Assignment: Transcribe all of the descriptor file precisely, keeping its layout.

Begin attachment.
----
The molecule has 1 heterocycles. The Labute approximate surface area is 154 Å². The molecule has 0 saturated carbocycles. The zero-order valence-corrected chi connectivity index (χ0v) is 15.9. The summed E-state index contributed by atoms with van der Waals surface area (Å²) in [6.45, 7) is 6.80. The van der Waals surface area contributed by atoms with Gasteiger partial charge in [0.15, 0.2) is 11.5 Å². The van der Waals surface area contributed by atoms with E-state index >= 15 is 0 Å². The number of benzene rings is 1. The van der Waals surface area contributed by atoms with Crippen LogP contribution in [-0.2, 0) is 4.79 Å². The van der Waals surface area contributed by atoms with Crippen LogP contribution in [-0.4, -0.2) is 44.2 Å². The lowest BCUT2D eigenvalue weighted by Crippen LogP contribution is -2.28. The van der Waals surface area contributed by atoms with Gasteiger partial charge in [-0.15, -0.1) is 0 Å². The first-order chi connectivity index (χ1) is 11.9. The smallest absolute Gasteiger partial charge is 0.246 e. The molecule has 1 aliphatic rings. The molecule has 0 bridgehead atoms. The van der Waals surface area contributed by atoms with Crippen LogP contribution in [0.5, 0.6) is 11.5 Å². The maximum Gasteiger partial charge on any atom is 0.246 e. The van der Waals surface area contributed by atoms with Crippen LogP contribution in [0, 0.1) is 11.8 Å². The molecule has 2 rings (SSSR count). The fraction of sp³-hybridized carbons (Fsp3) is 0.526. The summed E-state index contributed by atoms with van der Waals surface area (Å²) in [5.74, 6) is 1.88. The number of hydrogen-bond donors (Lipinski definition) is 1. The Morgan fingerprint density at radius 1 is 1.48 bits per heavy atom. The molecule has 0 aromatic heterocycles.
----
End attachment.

The molecule has 1 heterocycles. The Labute approximate surface area is 154 Å². The molecule has 0 saturated carbocycles. The zero-order valence-corrected chi connectivity index (χ0v) is 15.9. The summed E-state index contributed by atoms with van der Waals surface area (Å²) in [6.45, 7) is 6.80. The van der Waals surface area contributed by atoms with Gasteiger partial charge in [0.15, 0.2) is 11.5 Å². The van der Waals surface area contributed by atoms with E-state index >= 15 is 0 Å². The number of benzene rings is 1. The van der Waals surface area contributed by atoms with Crippen LogP contribution in [-0.2, 0) is 4.79 Å². The van der Waals surface area contributed by atoms with Crippen LogP contribution in [-0.4, -0.2) is 44.2 Å². The lowest BCUT2D eigenvalue weighted by Crippen LogP contribution is -2.28. The van der Waals surface area contributed by atoms with Gasteiger partial charge in [-0.15, -0.1) is 0 Å². The first-order chi connectivity index (χ1) is 11.9. The smallest absolute Gasteiger partial charge is 0.246 e. The molecule has 1 aliphatic rings. The molecule has 0 bridgehead atoms. The van der Waals surface area contributed by atoms with Crippen LogP contribution in [0.5, 0.6) is 11.5 Å². The maximum Gasteiger partial charge on any atom is 0.246 e. The van der Waals surface area contributed by atoms with Crippen LogP contribution in [0, 0.1) is 11.8 Å². The molecule has 2 rings (SSSR count). The fraction of sp³-hybridized carbons (Fsp3) is 0.526. The summed E-state index contributed by atoms with van der Waals surface area (Å²) in [5.74, 6) is 1.88. The number of hydrogen-bond donors (Lipinski definition) is 1. The Morgan fingerprint density at radius 1 is 1.48 bits per heavy atom. The molecule has 0 aromatic heterocycles.